Loss of axonal function in maternal immune activation models of autism spectrum disorders

Speaker: John Huguenard, Ph.D.
Affiliation: Professor of Neurology and Neurological Sciences, Neurosurgery, and Molecular and Cellular Physiology, Stanford University School of Medicine

Date: October 10, 2018

Talk title: Loss of axonal function in maternal immune activation models of autism spectrum disorders.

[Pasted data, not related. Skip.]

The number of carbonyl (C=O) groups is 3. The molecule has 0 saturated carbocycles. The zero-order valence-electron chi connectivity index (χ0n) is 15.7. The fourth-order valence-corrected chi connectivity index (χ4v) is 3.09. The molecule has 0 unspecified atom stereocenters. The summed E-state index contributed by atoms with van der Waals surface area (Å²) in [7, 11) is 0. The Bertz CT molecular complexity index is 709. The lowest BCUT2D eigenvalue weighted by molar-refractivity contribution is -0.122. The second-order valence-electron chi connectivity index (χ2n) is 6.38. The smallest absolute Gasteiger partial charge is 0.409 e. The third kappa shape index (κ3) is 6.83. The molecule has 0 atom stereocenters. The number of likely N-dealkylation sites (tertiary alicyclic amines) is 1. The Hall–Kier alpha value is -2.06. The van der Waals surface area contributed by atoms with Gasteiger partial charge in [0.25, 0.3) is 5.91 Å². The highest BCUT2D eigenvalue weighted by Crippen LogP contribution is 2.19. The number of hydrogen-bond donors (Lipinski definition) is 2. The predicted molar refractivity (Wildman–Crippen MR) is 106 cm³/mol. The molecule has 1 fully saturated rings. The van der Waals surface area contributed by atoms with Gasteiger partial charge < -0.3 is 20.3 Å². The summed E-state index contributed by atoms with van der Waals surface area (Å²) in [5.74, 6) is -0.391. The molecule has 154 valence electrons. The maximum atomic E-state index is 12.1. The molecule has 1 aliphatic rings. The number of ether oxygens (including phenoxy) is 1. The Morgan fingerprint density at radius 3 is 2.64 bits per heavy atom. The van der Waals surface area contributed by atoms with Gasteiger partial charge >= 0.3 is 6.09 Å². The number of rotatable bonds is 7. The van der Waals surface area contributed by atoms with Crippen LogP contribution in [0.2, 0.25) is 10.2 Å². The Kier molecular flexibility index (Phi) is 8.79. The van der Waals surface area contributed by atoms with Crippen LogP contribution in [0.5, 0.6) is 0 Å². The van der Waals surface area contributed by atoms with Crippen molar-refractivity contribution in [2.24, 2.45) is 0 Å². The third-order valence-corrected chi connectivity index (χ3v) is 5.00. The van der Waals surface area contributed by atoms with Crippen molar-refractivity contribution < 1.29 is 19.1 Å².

Abstract: Autism spectrum disorder (ASD) is a complex heterogeneous neurodevelopmental syndrome with genetic and environmental risk factors.  Infection during pregnancy is strongly implicated as an environmental factor, with maternal immune activation (MIA) identified in the causative pathway.  However, a mechanistic understanding of MIA-induced alterations in brain function and accompanying social behavior remains elusive.  Here, using an established MIA mouse model, we find that offspring exhibit a profound and persistent impairment in excitability of the medial prefrontal cortex (mPFC) – a major locus of social cognition and ASD pathology.  Specifically, we report novel disorganization of the axon initial segment and blunted transmission along the distal axon.  Transcriptomic analysis identified L1cam deficiency as a likely key mediator of these structural and functional impairments.  Downregulation of L1cam in mPFC was found to reproduce sociability deficits.  These results demonstrate a novel mode of circuit dysfunction in ASD – disrupted axonal signaling – which fundamentally alters the output of mPFC neurons.